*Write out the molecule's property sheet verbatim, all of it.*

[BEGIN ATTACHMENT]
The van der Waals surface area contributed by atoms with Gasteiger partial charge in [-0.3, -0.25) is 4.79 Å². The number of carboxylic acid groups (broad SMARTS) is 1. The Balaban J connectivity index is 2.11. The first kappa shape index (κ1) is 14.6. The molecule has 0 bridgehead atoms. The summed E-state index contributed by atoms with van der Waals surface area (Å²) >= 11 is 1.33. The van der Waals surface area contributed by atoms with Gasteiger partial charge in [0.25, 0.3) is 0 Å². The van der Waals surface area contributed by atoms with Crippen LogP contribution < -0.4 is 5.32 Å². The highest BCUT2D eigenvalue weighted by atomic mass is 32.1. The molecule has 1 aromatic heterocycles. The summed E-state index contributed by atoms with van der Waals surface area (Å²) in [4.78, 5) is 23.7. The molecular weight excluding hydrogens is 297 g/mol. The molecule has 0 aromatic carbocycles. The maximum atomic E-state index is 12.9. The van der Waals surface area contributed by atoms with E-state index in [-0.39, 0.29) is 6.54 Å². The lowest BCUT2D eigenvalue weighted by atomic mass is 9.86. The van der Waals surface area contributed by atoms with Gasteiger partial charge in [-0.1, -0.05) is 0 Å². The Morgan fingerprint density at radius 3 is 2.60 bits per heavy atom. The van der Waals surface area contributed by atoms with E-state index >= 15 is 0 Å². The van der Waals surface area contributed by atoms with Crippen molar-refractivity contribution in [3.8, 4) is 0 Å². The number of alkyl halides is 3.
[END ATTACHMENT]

The van der Waals surface area contributed by atoms with Gasteiger partial charge in [-0.3, -0.25) is 4.79 Å². The number of carboxylic acid groups (broad SMARTS) is 1. The Balaban J connectivity index is 2.11. The first kappa shape index (κ1) is 14.6. The molecule has 0 bridgehead atoms. The summed E-state index contributed by atoms with van der Waals surface area (Å²) >= 11 is 1.33. The van der Waals surface area contributed by atoms with Gasteiger partial charge in [0.25, 0.3) is 0 Å². The van der Waals surface area contributed by atoms with Crippen LogP contribution < -0.4 is 5.32 Å². The highest BCUT2D eigenvalue weighted by atomic mass is 32.1. The molecule has 1 aromatic heterocycles. The summed E-state index contributed by atoms with van der Waals surface area (Å²) in [4.78, 5) is 23.7. The molecular weight excluding hydrogens is 297 g/mol. The molecule has 0 aromatic carbocycles. The maximum atomic E-state index is 12.9. The van der Waals surface area contributed by atoms with E-state index in [-0.39, 0.29) is 6.54 Å². The lowest BCUT2D eigenvalue weighted by atomic mass is 9.86. The van der Waals surface area contributed by atoms with Gasteiger partial charge in [-0.1, -0.05) is 0 Å². The Morgan fingerprint density at radius 3 is 2.60 bits per heavy atom. The van der Waals surface area contributed by atoms with E-state index >= 15 is 0 Å². The van der Waals surface area contributed by atoms with Crippen molar-refractivity contribution in [3.8, 4) is 0 Å². The number of alkyl halides is 3.